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Dance, Theater and Comedy in Chile

Theater and dance are deeply rooted in Chilean culture, with many existing companies dating back to the 19th century.  Although the Pinochet dictatorship threatened the future of creative arts, its oppressive rule actually ushered in an inventive, contemporary movement, with performers using artistic expression as a vehicle for political criticism and reform.  Since the return of democracy, the Chilean performance arts scene has blossomed, with dozens of companies, old and new, thriving in Santiago, as well as other culturally rich cities like Valparaíso and Viña del Mar.  

 

The cueca is Chile´s national dance, said to have originated from 19th century peasant folklore.  This lively courtship dance, inspired by the mating ritual between a rooster and a hen, begins with a man approaching a woman, and follows his persistent attempts to capture her elusive attention.  The couple engage in flirtatious, intimate (but never touching) choreography, twirling handkerchiefs and stomping their feet to music, which traditionally involves a guitar, harp, piano and two singers.  Although initially simple and straightforward, the dance picks up speed and complexity by handclapping and percussion.

 

Live cueca dances can be found throughout Chile.  One of the best times to witness, and participate, in live cueca is during fiestas patrias, the national holiday of Chile.  Starting on September 18, this multi-day celebration has a variety of performances of traditional dance and music; cueca performances can be found in every major city during this celebration.  Travelers in June should head to the Apaza Valley for the Concurso Nacional de Cueca, the region’s annual festival celebrating the national dance.

 

For fans of classical dance, Chile has a variety of reputable ballet companies.  In Santiago, head to Teatro Municipal (Agustinas 794, Tel: 56-2-463-1000, URL: www.municipal.cl), a beautifully elegant 19th-century building that hosts a variety of classical music, opera and dance.  The theater is home to The Santiago Ballet, and a variety of other national ballet companies travel to the venue for performances.  Another dance company worth checking out is the University of Chile’s Ballet Folklorico Antumapu (Av. Libertador Bernardo O'Higgins 1058, Oficina 240, Tel: 56-2-978-1014, URL: www.balletantumapu.uchile.cl).

 

Chile has a thriving and diverse theater scene. Santiago is the main hub for theater, with dozens of theaters offering an array of performances ranging from classical to contemporary.  The Teatro Municipal (see above) often has international opera performances passing through.  For a slightly more contemporary feel, check out the University of Chile’s Teatro Nacional (Sala Antonio Varas, Tel: 56-2-324 9780, URL: www.tnch.uchile.cl), which puts on a variety of productions throughout the year.  A hip new modern theater gaining considerable popularity is Matucana 100 (Estación, Tel: 56-2-682-4502, E-mail: matucana100@m100.cl, URL: www.m100.cl).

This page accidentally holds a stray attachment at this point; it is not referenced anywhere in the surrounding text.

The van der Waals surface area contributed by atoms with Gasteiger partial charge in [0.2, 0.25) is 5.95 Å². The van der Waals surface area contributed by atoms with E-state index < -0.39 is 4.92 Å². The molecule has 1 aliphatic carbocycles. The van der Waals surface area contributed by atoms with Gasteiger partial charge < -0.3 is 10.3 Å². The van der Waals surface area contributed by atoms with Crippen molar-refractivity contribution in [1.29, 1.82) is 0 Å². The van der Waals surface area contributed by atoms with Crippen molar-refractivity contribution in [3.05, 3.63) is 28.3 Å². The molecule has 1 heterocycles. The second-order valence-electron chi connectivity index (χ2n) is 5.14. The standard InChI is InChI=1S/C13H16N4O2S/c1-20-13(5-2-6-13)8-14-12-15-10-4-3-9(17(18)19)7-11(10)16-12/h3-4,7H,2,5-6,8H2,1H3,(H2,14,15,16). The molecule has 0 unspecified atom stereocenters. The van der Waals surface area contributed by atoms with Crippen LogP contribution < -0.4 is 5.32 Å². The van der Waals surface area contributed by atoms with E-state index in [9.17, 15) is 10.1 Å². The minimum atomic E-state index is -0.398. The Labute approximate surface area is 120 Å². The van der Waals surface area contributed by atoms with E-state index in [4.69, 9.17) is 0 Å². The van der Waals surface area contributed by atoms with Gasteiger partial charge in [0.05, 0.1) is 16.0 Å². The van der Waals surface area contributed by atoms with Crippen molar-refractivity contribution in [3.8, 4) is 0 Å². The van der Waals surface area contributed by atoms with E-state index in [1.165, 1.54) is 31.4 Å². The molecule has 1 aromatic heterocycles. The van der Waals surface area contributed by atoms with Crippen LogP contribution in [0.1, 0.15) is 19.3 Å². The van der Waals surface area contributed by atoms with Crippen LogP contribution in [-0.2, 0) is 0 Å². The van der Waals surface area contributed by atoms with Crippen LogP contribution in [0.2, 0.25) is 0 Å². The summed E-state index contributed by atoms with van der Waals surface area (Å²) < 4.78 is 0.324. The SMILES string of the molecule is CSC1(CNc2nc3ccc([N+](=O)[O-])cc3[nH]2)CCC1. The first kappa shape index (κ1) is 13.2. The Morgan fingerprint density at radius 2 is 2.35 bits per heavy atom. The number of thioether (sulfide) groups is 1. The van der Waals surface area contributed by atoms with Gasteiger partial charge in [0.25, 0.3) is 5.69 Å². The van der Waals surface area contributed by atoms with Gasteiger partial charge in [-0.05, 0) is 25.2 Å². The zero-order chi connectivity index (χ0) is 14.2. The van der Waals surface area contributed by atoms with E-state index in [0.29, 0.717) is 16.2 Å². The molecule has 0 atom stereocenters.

Chile’s most spectacular display of theatrical prowess occurs throughout January during Santiago’s Teatro a Mil (www.stgoamil.cl), the country’s annual summer festival devoted to celebrating and promoting performance arts.  Since its inception in 1995, the festival has grown to include over 40 acts from 30 different countries, with international and Chilean acts performing side-by-side at over 15 venues throughout the city.  With performances scattered throughout the city – both indoors and outdoors – the festival aims to make theater fun, accessible and cheap (the name Teatro a Mil means "Theater of 1,000 pesos"). It’s definitely worth checking out

 

Outside of Santiago, dance and theater can be found in other culturally centered cities.  Northeast of Santiago, on the central coast, picturesque beach town Viña del Mar hosts touring groups of classical music and theater in its Teatro Municipal (Plaza Vergara, Tel: 56-3-268-8466).  The bohemian port town Valparaíso also has a Teatro Municipal (Uruguay 410, Tel: 32/225-7480.)  Located off the main Plaza O’Higgins, this theater offers ballet, theater and opera.  

 

Comedy is harder to find, but the larger cities have a few options.  In Santiago, check out Teatro Circus Ok (Av. Providencia 1176, Tel: 56-2-236- 8105, E-mail: circus@cocolegrand.cl, URL: www.cocolegrand.cl), a comedy and music theater run by Chilean’s own “King of Comedy,” the legendary Coco Le Grand.  

 

 

Here are some related tips to help plan your trip to Chile: Art in Chile, Isabel Allende, Music in Chile and Chilean Cinema.








02 Mar 2009




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